The initiative to establish the centre came from and was supported by a number of individuals and organisations. These included Te Runanga o te Rarawa and Te Rūnanga-ā-Iwi o Ngāti Kahu and representation from those hapū who are mana whenua in Kaitāia, namely, Te Paatu, Ngai Tohianga and Te Tahaawai Hapū of Kaitāia, Oturu and Pukepoto. This early involvement ensured that iwi participated in the design of the concept and the nature of the facility. They supported the aims of the Komiti by joining the Trust and mandating the name Te Ahu. As trustees they have also participated in the Trust approval process, including the adoption and the launch of the Te Ahu logo designed by Waikarere Gregory.
Te Runanga o Te Rarawa also agreed to make land available for lease at South Road, Kaitaia as a contribution to the overall kaupapa.
Both Te Runanga o Te Rarawa and Te Rūnanga-ā-Iwi o Ngāti Kahu have contributed to the concept with ideas and plans for the establishment of an iconic cultural facility that accurately projects the mana, history and identity of the iwi and tangata katoa of Te Hiku o Te Ika.
The representatives for Ngāti Kahu and Te Rarawa on the project team are Charlie Larkins and Haami Piripi.
The first theme (Poutokomanawa) developed by the Trust is the presentation of the facility as a cultural icon that reflects the histories, ancestors and values of the tangata whenua. This is to be reflected in the site, the building design, individual building components, the landscaping and the governance and management of the complex.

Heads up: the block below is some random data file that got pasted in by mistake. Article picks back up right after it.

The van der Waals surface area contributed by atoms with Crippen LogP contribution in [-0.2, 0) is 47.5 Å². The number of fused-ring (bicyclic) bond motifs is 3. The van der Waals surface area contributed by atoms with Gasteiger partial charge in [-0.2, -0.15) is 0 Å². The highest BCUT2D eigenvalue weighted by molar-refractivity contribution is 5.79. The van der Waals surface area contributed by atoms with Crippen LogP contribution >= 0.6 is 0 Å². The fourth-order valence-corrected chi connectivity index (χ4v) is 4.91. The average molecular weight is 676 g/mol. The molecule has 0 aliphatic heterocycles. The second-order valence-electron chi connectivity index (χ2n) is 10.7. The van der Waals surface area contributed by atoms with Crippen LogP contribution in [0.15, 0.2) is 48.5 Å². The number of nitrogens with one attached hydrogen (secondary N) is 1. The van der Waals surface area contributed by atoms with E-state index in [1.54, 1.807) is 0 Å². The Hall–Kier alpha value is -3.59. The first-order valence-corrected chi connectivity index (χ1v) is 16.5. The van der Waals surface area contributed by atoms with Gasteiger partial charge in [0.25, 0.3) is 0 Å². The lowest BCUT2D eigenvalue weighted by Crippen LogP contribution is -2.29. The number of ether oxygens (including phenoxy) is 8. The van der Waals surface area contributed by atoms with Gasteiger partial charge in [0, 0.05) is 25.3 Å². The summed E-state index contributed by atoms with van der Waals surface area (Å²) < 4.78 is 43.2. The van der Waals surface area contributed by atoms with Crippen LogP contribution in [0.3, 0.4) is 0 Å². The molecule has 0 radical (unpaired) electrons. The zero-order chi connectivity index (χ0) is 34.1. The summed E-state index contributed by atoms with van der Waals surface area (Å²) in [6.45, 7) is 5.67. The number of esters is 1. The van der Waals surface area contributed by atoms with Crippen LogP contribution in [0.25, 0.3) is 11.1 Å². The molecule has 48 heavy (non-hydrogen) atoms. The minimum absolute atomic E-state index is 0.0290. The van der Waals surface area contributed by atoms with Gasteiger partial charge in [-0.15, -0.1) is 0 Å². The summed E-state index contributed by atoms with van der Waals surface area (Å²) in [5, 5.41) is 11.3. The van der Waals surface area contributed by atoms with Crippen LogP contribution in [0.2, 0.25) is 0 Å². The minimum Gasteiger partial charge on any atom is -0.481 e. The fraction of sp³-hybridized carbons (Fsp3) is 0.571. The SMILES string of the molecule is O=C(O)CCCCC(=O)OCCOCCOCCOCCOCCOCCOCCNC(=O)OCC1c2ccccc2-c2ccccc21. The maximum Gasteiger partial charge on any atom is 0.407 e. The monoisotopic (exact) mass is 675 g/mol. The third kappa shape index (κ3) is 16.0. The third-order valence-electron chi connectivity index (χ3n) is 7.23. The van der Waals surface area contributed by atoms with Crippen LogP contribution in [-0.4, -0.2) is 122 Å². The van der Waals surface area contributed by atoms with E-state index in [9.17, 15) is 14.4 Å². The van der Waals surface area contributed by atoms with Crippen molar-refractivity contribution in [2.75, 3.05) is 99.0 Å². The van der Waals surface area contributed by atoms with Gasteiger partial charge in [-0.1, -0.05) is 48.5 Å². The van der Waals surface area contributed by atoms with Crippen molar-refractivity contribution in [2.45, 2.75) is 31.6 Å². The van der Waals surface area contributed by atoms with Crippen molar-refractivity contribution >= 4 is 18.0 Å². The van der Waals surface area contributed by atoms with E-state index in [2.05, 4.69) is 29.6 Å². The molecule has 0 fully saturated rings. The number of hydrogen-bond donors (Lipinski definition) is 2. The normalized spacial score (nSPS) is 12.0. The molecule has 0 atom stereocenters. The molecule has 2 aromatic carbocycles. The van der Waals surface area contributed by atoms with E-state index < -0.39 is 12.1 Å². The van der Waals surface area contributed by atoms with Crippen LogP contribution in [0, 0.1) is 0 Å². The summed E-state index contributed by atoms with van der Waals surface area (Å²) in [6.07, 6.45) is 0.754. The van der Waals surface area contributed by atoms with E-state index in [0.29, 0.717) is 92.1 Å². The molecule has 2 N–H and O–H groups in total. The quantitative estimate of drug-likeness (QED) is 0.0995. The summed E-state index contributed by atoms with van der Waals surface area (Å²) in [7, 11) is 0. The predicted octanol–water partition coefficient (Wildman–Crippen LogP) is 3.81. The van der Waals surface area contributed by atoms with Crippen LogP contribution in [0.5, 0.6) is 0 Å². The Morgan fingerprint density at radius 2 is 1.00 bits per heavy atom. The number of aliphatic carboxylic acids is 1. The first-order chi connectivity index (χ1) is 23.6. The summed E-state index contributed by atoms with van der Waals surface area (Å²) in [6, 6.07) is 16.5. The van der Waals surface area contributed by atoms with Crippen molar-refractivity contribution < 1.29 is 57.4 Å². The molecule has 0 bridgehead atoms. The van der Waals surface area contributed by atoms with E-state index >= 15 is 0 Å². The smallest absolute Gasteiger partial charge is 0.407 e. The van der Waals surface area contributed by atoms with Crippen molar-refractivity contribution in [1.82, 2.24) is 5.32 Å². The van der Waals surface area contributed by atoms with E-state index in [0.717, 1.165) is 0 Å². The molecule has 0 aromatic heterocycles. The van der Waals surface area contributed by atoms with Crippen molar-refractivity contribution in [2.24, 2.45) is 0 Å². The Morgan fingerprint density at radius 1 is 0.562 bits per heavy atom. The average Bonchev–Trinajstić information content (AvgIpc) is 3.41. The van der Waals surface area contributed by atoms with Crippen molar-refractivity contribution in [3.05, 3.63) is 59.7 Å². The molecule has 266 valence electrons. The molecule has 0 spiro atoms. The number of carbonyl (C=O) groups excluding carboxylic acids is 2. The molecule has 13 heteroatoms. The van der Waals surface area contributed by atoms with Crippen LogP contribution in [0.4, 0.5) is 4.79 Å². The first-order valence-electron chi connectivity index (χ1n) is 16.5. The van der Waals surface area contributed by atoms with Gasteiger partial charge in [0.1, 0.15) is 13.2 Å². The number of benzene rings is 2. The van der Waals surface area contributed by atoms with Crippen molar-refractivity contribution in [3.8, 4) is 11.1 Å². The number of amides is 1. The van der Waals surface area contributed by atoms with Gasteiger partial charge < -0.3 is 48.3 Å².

This aspiration provides the context for our iwi contribution and allows us to identify where and how our stories and culture can contribute. Each iwi and maybe hapu will have specific perspectives that need to be reflected and there will eventually be a process for determining where and how these taonga will be expressed.
For the first time in our history the combined peoples of the Far North have an opportunity to establish a fully integrated facility that is an accurate reflection of our past, present and future.
The second theme is the emphasis upon Te Hiku o Te Ika and upon attracting manaaki tāngata attributes of the Far North. We want them to leave in wonder of what they have experienced at the Tail of the Fish of Maui.